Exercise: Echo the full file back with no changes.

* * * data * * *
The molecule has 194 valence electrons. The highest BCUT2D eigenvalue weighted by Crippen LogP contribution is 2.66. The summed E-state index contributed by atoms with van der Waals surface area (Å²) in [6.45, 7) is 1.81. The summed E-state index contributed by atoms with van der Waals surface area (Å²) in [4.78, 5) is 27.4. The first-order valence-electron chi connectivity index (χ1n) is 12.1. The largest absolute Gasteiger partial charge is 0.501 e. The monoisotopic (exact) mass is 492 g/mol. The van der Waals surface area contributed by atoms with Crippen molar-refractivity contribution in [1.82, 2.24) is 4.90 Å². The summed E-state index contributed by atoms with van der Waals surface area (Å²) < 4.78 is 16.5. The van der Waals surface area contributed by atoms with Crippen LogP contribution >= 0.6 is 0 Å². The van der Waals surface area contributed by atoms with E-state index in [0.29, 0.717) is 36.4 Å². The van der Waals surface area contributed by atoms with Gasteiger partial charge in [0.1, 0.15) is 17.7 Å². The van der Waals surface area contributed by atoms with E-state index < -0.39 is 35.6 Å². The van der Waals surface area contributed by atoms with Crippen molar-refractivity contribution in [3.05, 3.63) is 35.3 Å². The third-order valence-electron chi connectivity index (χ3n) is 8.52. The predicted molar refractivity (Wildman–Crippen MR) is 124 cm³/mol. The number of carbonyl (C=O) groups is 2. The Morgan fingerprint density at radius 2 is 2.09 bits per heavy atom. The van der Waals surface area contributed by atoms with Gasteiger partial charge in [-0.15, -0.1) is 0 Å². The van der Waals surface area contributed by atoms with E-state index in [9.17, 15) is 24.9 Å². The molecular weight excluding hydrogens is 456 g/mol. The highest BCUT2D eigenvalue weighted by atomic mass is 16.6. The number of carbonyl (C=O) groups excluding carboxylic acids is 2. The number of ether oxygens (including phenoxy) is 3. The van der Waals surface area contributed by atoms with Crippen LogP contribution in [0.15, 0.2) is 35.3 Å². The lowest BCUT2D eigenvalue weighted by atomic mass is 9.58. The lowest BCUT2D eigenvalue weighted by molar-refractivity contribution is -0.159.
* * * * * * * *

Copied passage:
The molecule has 194 valence electrons. The highest BCUT2D eigenvalue weighted by Crippen LogP contribution is 2.66. The summed E-state index contributed by atoms with van der Waals surface area (Å²) in [6.45, 7) is 1.81. The summed E-state index contributed by atoms with van der Waals surface area (Å²) in [4.78, 5) is 27.4. The first-order valence-electron chi connectivity index (χ1n) is 12.1. The largest absolute Gasteiger partial charge is 0.501 e. The monoisotopic (exact) mass is 492 g/mol. The van der Waals surface area contributed by atoms with Crippen molar-refractivity contribution in [1.82, 2.24) is 4.90 Å². The summed E-state index contributed by atoms with van der Waals surface area (Å²) < 4.78 is 16.5. The van der Waals surface area contributed by atoms with Crippen LogP contribution >= 0.6 is 0 Å². The van der Waals surface area contributed by atoms with E-state index in [0.29, 0.717) is 36.4 Å². The van der Waals surface area contributed by atoms with Gasteiger partial charge in [0.1, 0.15) is 17.7 Å². The van der Waals surface area contributed by atoms with E-state index < -0.39 is 35.6 Å². The van der Waals surface area contributed by atoms with Crippen molar-refractivity contribution in [3.05, 3.63) is 35.3 Å². The third-order valence-electron chi connectivity index (χ3n) is 8.52. The predicted molar refractivity (Wildman–Crippen MR) is 124 cm³/mol. The number of carbonyl (C=O) groups is 2. The Morgan fingerprint density at radius 2 is 2.09 bits per heavy atom. The van der Waals surface area contributed by atoms with Gasteiger partial charge in [-0.15, -0.1) is 0 Å². The van der Waals surface area contributed by atoms with E-state index in [9.17, 15) is 24.9 Å². The molecular weight excluding hydrogens is 456 g/mol. The highest BCUT2D eigenvalue weighted by atomic mass is 16.6. The number of carbonyl (C=O) groups excluding carboxylic acids is 2. The number of ether oxygens (including phenoxy) is 3. The van der Waals surface area contributed by atoms with Crippen LogP contribution in [0.15, 0.2) is 35.3 Å². The lowest BCUT2D eigenvalue weighted by atomic mass is 9.58. The lowest BCUT2D eigenvalue weighted by molar-refractivity contribution is -0.159.